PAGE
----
Title:  Harbinger:  Omegas #3

Publisher:  Valiant Entertainment

Writer:  Joshua Dysart 

Artist:  Rafa Sandoval

Inker:  Jordi Tarragona

Colorist:  David Garcia Cruz

Letterer:  Dave Sharpe

Cover Artist:  Lewis Larosa, Brian Reber, Glenn Fabry, and Adam Brown

Review:  ★★★☆☆

While Harbinger:  Omegas has been an interesting three-part series, after finishing this last issue, you cannot help but wonder if it could have been told in just one issue.  Toyo continues to consolidate his power, this time having a one on one talk with the President of the United States.  There, he explains why he is taking control of Africa and that as long as everyone stays out of his way, there will be no further problems.  Peter on the other hand continues aimlessly wandering around in a drug fuelled bender while the world continues searching for his to help stop Toyo.  His subconscious finally reminds him that he knows Kris has been imprisoned in jail.  Going to the jail he frees her, but she refuses to leave and go with him after seeing his current state.  With him unable to help, Toyo returns to his new nation for what he believes to be the betterment of it.  This of course all leads into the upcoming ongoing series, Imperium.  Each issue has been really well done, but at the same time, Toyo took control in the first issue while Peter was a mess.  Now at the end, Toyo still has that control and Peter is still a mess.  As good as everything has been, it is a little disappointing that the story never really fully moved anywhere from where the first issue took it.  Even so, it at least has given us an idea that Imperium is going to be a series that you will not want to miss.


Title:  Rasputin #1

Publisher:  Image Comics

Writer:  Alex Grecian

Artist:  Riley Rossmo

Colorist:  Ivan Plascencia

Letterer:  Thomas Mauer

Cover Artist: Riley Rossmo, Ryan Stegman, and Nick Pitarra

Review:  ★★★☆☆

Rasputin stands to cover the life of Grigori Raputin, while taking some liberties with his story along the way.  It begins with Rasputin sitting around the dinner table, surrounded by his closest friends, whom he tells us are about to murder him with poisoned wine.  This makes him reflect back to his childhood, growing up with an extremely abusive father.  One day his father nearly kills his mother, if not for Rasputin’s amazing healing powers.  It is not soon after that his father is in need of these healing powers and Rasputin has a choice he must make.  Right out the door, the story is an interesting take on a historical figure, but with a twist.  We should know the how this ends already, but with a bit of mysticism already added in, can we trust for sure to know what will happen?  Griecian and Rossmo have crafted an unusual story that has us intrigued enough to come back to find out more.


Title:  Southern Bastards #5

Publisher:  Image Comics

Writer:  Jason Aaron

Artist:  Jason Latour

Inker:  Jordi Tarragona

Colorist:  David Garcia Cruz

Letterer:  Dave Sharpe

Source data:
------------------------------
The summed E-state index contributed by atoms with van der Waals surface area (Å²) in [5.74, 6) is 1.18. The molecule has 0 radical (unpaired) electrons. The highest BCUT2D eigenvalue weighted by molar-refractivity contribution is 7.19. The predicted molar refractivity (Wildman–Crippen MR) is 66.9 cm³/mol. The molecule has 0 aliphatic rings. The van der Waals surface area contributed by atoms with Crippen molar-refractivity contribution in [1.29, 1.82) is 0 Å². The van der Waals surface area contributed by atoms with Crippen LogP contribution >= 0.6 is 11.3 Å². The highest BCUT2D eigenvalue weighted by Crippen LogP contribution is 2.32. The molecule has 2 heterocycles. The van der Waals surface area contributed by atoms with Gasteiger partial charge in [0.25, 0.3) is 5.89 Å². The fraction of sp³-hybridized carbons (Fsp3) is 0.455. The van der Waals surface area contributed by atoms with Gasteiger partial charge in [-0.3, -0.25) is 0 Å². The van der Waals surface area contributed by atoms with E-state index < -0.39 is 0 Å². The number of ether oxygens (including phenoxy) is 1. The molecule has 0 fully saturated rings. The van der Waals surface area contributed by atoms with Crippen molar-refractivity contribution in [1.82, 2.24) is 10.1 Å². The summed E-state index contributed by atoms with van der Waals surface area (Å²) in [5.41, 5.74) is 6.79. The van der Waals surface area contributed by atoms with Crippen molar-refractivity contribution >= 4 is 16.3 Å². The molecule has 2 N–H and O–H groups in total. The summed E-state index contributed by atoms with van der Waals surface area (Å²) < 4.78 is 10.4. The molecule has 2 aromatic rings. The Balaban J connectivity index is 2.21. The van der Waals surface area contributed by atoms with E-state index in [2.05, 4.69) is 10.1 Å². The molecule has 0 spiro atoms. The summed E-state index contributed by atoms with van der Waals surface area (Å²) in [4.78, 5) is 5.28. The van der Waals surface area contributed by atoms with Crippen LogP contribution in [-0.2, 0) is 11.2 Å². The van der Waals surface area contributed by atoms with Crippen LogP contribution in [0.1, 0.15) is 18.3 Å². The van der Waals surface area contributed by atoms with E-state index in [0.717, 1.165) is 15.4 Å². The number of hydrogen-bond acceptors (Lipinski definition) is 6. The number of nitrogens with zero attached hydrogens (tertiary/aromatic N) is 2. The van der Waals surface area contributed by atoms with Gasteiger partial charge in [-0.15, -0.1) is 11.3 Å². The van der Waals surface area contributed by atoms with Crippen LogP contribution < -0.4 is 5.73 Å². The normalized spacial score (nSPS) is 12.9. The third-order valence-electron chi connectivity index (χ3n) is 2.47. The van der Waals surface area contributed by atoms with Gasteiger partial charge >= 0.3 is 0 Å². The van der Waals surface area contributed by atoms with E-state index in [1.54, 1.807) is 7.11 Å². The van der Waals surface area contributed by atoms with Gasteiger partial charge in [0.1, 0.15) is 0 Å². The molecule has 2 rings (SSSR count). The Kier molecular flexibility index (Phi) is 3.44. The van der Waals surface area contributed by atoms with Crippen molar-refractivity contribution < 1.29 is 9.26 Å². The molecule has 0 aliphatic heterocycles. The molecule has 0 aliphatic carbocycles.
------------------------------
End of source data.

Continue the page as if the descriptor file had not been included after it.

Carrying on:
Cover Artist:  Lewis Larosa, Brian Reber, Glenn Fabry, and Adam Brown

Review:  ★★★★☆

We’ve known that Coach Boss was a pretty big bastard since the beginning, which with his latest murder, was all but assured.  Now though, there can be no mistake as we find how Boss deals with the very public murder.  He wears it like a badge of honor.  The bloody bat he used is like a great trophy, meant to be displayed.  He even goes to Earl Tubbs funeral just to make his point that he is untouchable.  Everything is bookend with him as a teenager, not giving up on his dream of being on the football team.  A fairly heinous crime is perpetrated against him, but that does not seem to be the reason he became who he is.  Even before that, we see that determination in his eyes, that nothing and especially no one will ever get in his way.  The issue is almost disturbing as it shows us the man who Boss is.  Yet the entire time you cannot look away.  It just helps us know that if and when Boss is taken down, it will be just so sweet to savour.  Hopefully it doesn’t happen to soon though.


Title:  Sundowners #3

Publisher:  Image Comics

Writer:  Tim Seeley

Artist:  Jim Terry

Colorist:  Sean Dove

Letterer:  Crank!

Cover Artist: Chris Brunner and Rico Renzi

Review:  ★★★☆☆

Sundowners started off as what appeared to be an interesting psychological mindbender.  As the series goes on, each issue seems to lose just a little more focus.  Citizen finds himself not knowing where to go, so he decides to try to go to his ex-wife.  Having had enough of his antics, she sends him away.  He decides to track down Arcanika.  She has actually found herself in a dangerous situation after her stalker ex boyfriend tracks her down, ready for a violent night.  Crowlita’s plunge into possible madness continues as she begins to see more unbelievable things and turns to pills to drown it out.  They all seem less and less like super heroes, even though something is definitely going on out of the normal as Karl Volf finds himself receiving a very generous offer from his abductors.  What is going actually going on?  We are no closer to finding out, and if anything left with more questions.  While we still find ourselves intrigued by the series, it needs to start to focus before we lose interest.